Cindy Kelly: I’m Cindy Kelly, Atomic Heritage Foundation, in Washington, D.C. It is July 30, 2018. I have with me Ronald Mickens, and I’d like him to tell his full name and spell it.
Ronald Mickens: My full name is Ronald, spelled the usual way, R-o-n-a-l-d, Elbert, E-l-b-e-r-t, Mickens, M-i-c-k-e-n-s. I was born in Petersburg, Virginia, right down the road, February 7, 1943.
Kelly: You’ve had a very illustrious career. You have to tell us about your childhood, and how you got interested in science, and your journey to now.
Mickens: As I said, I grew up maybe 100 miles from here in Petersburg, Virginia. My grandfather, at about the age of three, began to teach me how to read and write and the elements of numbers. When I was four, he had me playing chess—not chess, but checkers and Pokeno, games with the old men. That was the standard, you played a lot of games. We didn’t have TV.
I’ve always been interested. He [Mickens’s grandfather, James Williamson], always in our discussions, always made me aware that things happen for a reason, and that reason is based upon scientific methodology. That you can understand the world. Not everything is scientific, but that aspect of the world that is scientific will provide satisfying, psychologically satisfying answers to many questions.
I had a traditional background of a poor person, either black or white. But my friends, though none of them ended up going to college, we would do things like run through the woods, examine flowers, plants. We would take lenses and set ants on fire, at least have them explode, and burn paper. Remember that this was in the ‘50s, and rocketry was going on. We would go down to the segregated movie theaters, and they always had these little shorts, about fifteen minutes each, of rockets taking off. We would pretend that we were flying in spaceships. Sometimes we would act this out like half an hour, take off and maneuvering and so forth.
My hometown also had one of the best high schools for any student in the State of Virginia. That was Peabody High School; it no longer exists. Almost all of the science and math teachers I had had at least a Master’s degree. The school made the assumption that not everyone should go to college, that not everyone is going to achieve at a high level. You do that when you have limited resources. When you have limited resources, you can’t make very generalized assumptions about what ought to be. You make assumptions based on what you can do and what you can achieve. When Peabody High desegregated, almost none of my science and math teachers went to the new integrated school, which was about five miles away from both of the previous schools. They got jobs at colleges and other places. Their belief was that the education from the new integrated school would be so watered down and so below the level at which we were taught at, that they didn’t want to have part of it.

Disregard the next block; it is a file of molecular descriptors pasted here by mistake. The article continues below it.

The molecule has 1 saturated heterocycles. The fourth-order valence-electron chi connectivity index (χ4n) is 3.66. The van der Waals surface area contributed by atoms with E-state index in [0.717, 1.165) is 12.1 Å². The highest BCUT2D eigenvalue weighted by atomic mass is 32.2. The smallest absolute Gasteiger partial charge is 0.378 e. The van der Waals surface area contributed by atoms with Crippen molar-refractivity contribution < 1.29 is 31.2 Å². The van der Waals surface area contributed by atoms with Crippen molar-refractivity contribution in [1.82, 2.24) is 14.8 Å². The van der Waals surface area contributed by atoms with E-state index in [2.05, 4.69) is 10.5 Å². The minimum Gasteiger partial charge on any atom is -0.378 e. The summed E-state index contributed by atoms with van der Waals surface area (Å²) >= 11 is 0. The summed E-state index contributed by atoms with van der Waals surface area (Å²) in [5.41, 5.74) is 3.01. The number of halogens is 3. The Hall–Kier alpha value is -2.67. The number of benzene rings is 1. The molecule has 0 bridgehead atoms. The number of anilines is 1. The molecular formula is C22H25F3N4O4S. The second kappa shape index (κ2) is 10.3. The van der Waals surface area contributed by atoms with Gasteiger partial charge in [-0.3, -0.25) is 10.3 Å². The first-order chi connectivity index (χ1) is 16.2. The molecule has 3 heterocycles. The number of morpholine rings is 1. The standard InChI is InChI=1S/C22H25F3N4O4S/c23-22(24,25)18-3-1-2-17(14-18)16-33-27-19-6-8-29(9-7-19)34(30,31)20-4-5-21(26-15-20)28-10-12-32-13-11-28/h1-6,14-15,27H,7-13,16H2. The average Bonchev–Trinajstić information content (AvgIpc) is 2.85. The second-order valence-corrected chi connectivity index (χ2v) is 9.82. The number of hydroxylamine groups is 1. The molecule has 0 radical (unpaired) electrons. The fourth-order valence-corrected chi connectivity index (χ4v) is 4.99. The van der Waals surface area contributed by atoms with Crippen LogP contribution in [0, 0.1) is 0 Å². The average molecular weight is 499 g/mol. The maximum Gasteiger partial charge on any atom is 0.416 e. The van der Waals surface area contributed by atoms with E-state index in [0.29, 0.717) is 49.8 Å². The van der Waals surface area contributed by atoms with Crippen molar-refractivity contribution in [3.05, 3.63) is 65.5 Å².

One of the things that has interested me—in my older days, I might get into it—is, if you look at the educational system in Virginia, North Carolina and West Virginia for blacks, it was at a very, very high level. I assume that all of you have seen “Hidden Figures.” That was not uncommon. In my high school, you took math every semester. You took physics, math, chemistry, biology. For example, in my math, we had regular geometry, we had spherical geometry. That’s why in the movie this lady knew all about it, because she had this in high school.
The program was broken up into three parts. There was a collegiate part that was called scientific collegiate. Everyone took the same thing, in terms of math and English. Then there was the regular high school. These were people who were going to be picking cotton and working in stores.
If you look at Petersburg, it’s centered about five miles from a very large military base, Fort Lee. Then there’s Hopewell, a big chemical place. Then we had a Negro insane asylum. Brown and Williamson was a major producer of cigarettes. I assume that what they did is they made cigarettes, and then later on put different names on them. In terms of jobs, one could get a job. The question is, what is it that you wanted eventually your life to be? The community as a whole had a great appreciation for intellectual activities, independently of whether you could get a job in that situation or not.